“Our annual RISE survey consistently underscores the importance of creating a retirement income strategy to not only help meet long-term savings goals, but also reduce stress and anxiety surrounding retirement planning,” says Michael Doshier, vice president of Retirement Marketing for Franklin Templeton Investments.NEXT: Unknowns increase stress about retirement
When examining key elements of retirement planning, the 2016 RISE survey revealed a significant disconnect between understanding and implementation of various retirement strategies. For example, nearly all (94%) respondents who have a workplace retirement plan funded through salary deduction indicated that their employer-sponsored plan was important to their overall retirement strategy. However, when all respondents were asked whether they could say, with a high degree of confidence, how much of their current income will be replaced by income from a retirement plan at work, 38% could not do so.
Too often, the unknown can have an adverse effect on the retirement planning process, which in turn can lead to increased levels of stress and anxiety. For example, of those respondents who reported experiencing significant stress when thinking about their retirement savings, 65% indicated that they did not have an understanding of how much they should expect to withdraw/spend on an annual basis during retirement. Similarly, 60% of those who were concerned about managing retirement income do not know how they will pay their medical expenses during retirement.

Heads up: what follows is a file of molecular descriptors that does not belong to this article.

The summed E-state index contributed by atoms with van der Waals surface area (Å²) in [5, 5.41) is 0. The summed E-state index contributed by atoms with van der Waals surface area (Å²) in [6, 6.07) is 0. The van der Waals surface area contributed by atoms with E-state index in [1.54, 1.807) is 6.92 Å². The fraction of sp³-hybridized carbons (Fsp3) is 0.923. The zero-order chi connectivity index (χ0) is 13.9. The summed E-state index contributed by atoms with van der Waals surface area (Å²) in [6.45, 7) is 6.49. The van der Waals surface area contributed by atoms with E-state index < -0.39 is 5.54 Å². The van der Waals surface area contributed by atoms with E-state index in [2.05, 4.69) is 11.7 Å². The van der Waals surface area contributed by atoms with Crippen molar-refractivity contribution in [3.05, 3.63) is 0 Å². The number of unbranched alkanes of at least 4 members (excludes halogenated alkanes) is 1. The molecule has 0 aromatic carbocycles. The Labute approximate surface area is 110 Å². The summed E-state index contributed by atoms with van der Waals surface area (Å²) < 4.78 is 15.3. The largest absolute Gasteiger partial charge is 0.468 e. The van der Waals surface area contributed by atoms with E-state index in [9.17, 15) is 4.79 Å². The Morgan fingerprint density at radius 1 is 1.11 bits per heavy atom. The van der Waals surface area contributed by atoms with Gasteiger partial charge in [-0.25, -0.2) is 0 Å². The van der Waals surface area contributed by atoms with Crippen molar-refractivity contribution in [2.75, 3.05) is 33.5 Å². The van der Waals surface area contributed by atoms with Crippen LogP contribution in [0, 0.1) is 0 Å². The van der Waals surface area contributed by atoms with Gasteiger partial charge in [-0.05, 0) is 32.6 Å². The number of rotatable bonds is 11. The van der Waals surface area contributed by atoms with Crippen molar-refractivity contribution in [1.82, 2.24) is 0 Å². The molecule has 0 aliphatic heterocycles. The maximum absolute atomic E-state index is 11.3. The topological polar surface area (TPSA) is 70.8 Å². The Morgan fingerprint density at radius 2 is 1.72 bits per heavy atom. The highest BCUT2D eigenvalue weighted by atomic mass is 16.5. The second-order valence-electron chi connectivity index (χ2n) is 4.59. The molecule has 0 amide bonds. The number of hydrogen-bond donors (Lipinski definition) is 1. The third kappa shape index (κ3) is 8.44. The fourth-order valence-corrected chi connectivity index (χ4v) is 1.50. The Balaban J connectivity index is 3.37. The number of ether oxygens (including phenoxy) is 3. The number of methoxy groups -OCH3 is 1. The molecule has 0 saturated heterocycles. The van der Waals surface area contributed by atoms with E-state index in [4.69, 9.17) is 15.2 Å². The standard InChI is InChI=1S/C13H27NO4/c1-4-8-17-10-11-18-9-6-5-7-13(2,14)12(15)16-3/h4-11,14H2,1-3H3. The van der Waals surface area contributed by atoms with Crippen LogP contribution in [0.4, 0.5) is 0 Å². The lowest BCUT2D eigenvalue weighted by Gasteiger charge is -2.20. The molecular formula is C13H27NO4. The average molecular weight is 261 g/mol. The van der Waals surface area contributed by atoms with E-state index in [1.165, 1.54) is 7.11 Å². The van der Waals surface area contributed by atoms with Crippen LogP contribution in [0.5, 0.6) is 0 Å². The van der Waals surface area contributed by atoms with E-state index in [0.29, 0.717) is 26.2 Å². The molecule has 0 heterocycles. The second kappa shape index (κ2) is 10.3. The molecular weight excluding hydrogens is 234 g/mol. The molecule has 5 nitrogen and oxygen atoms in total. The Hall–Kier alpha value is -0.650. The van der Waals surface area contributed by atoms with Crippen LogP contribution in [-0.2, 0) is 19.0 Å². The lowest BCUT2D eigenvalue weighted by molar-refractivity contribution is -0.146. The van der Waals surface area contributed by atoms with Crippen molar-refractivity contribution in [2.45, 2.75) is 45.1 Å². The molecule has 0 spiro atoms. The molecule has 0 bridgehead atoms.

Uncertainty decreased dramatically among respondents who have a formal or completed (26% and 29%, respectively) retirement plan, compared to 73% of those who do not.
Professional advice also appeared to have a positive impact on the retirement planning process. The majority of respondents (60%) considered a financial adviser important to both the planning process and generating income during retirement, and across all age groups, Millennials were most likely to reflect this attitude (69%). Even those who have not started saving for retirement recognized the positive role a financial adviser can have, with more than half (57%) echoing this sentiment. However, less than one-quarter of respondents (23%) currently work with an adviser and a mere 2% said they plan to do so in the next five years.